Impact of an Institutional Guideline on the Care of Neonates at Risk for Herpes Simplex Virus in the Emergency Department

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Background and Objectives

Herpes simplex virus (HSV) is rare in neonates but carries significant morbidity and mortality in that group. Emergency department (ED) clinicians have little guidance to decide when to test for HSV and give acyclovir. We created an institutional guideline to provide guidance in patients younger than 6 weeks. Our objective was to evaluate whether guideline implementation affected the ED's decision to test for HSV, and ED use of HSV polymerase chain reactions (PCRs) and acyclovir.


We reviewed charts for patients 1 year before implementation and 1 year after implementation of our guideline. Inclusion criteria were younger than 60 days, admitted through the ED, symptom onset younger than 6 weeks, and any one of the following criteria: (1) ED blood culture obtained, (2) ED or inpatient HSV PCR obtained, and (3) ED or inpatient acyclovir treatment. Premature patients and transfer patients were excluded. We compared whether the decision to initiate HSV testing, ED use of HSV PCRs, serum alanine aminotransferase, and acyclovir use changed post-guideline implementation.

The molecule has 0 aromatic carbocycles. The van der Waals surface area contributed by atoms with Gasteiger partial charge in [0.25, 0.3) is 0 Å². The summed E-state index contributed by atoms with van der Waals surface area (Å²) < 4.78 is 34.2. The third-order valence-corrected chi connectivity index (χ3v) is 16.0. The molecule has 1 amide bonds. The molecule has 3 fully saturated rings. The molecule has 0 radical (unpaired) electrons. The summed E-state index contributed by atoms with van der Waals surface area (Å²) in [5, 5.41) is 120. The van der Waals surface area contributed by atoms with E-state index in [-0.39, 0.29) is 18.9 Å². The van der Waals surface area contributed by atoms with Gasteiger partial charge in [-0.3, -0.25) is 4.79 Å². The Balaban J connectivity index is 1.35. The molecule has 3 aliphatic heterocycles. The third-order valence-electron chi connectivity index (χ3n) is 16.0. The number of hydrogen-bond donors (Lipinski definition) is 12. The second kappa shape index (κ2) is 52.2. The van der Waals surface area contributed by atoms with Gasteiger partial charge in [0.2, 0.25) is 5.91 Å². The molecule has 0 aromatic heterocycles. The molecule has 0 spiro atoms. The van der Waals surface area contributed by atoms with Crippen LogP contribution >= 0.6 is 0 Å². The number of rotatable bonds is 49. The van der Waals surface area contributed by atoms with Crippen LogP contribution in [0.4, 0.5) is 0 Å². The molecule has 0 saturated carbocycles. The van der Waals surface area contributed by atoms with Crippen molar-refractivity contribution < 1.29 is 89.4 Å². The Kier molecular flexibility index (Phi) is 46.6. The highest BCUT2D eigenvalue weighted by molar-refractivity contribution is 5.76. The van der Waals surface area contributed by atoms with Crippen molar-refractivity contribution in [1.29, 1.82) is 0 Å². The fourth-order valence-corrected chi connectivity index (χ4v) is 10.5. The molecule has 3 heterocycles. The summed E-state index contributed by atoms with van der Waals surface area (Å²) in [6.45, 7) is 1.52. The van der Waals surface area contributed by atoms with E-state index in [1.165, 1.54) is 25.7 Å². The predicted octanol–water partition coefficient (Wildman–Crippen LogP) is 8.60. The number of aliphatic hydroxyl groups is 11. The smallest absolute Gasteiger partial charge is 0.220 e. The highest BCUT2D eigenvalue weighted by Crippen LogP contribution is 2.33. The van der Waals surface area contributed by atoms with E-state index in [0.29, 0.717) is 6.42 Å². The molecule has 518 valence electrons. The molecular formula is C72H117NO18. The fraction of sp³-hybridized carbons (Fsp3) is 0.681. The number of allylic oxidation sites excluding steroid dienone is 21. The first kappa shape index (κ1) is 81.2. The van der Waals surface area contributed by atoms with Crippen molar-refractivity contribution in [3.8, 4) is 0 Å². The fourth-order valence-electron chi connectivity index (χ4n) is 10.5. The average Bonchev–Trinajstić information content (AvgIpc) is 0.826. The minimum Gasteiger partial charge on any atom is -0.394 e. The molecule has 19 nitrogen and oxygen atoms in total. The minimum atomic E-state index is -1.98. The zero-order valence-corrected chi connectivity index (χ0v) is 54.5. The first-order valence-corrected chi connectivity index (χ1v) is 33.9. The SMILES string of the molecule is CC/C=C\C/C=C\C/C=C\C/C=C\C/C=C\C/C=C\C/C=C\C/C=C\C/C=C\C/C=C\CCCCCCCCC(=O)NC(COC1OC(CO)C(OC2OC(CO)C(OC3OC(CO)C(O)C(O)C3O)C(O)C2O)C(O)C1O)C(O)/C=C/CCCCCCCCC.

We reviewed 173 charts pre-implementation and 129 post-implementation. We found a significant decrease in ED testing for HSV among patients who did not meet guideline criteria (P < 0.01). We saw an improvement in the use of alanine aminotransferase among patients who met criteria for testing (P = 0.02), but no change in the use of HSV PCRs or acyclovir use among tested patients.


Guideline implementation reduced HSV evaluations in low-risk patients, but did not improve test utilization or acyclovir administration among those tested. Additional work is needed to improve guideline utilization.

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